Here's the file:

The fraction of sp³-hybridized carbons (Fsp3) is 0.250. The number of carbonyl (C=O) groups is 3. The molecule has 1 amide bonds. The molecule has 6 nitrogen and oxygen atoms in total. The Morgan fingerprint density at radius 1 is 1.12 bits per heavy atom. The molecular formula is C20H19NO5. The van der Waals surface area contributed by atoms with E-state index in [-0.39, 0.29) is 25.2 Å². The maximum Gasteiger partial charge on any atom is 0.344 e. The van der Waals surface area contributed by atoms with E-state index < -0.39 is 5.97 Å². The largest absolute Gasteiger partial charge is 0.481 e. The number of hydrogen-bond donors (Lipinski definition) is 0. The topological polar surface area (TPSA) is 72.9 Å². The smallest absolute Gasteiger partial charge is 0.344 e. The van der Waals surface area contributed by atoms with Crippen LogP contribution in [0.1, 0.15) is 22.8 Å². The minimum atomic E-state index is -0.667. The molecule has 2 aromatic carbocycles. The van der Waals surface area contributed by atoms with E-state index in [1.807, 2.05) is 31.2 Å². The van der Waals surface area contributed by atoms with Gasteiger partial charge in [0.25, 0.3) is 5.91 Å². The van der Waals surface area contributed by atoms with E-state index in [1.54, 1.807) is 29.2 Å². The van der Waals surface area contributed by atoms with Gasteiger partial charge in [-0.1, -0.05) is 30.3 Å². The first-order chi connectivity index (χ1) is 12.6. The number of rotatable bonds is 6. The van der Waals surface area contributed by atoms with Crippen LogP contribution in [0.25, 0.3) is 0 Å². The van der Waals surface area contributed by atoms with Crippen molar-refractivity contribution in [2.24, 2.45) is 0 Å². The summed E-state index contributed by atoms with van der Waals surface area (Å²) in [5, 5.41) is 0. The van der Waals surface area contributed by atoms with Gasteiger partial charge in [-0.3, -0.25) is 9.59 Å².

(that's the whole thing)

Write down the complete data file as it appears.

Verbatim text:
The fraction of sp³-hybridized carbons (Fsp3) is 0.250. The number of carbonyl (C=O) groups is 3. The molecule has 1 amide bonds. The molecule has 6 nitrogen and oxygen atoms in total. The Morgan fingerprint density at radius 1 is 1.12 bits per heavy atom. The molecular formula is C20H19NO5. The van der Waals surface area contributed by atoms with E-state index in [-0.39, 0.29) is 25.2 Å². The maximum Gasteiger partial charge on any atom is 0.344 e. The van der Waals surface area contributed by atoms with E-state index < -0.39 is 5.97 Å². The largest absolute Gasteiger partial charge is 0.481 e. The number of hydrogen-bond donors (Lipinski definition) is 0. The topological polar surface area (TPSA) is 72.9 Å². The smallest absolute Gasteiger partial charge is 0.344 e. The van der Waals surface area contributed by atoms with Crippen LogP contribution in [0.1, 0.15) is 22.8 Å². The minimum atomic E-state index is -0.667. The molecule has 2 aromatic carbocycles. The van der Waals surface area contributed by atoms with E-state index in [1.807, 2.05) is 31.2 Å². The van der Waals surface area contributed by atoms with Gasteiger partial charge in [0.25, 0.3) is 5.91 Å². The van der Waals surface area contributed by atoms with E-state index in [1.54, 1.807) is 29.2 Å². The van der Waals surface area contributed by atoms with Gasteiger partial charge in [-0.1, -0.05) is 30.3 Å². The first-order chi connectivity index (χ1) is 12.6. The number of rotatable bonds is 6. The van der Waals surface area contributed by atoms with Crippen LogP contribution in [0.25, 0.3) is 0 Å². The van der Waals surface area contributed by atoms with Crippen molar-refractivity contribution in [2.24, 2.45) is 0 Å². The summed E-state index contributed by atoms with van der Waals surface area (Å²) in [5, 5.41) is 0. The van der Waals surface area contributed by atoms with Gasteiger partial charge in [-0.3, -0.25) is 9.59 Å².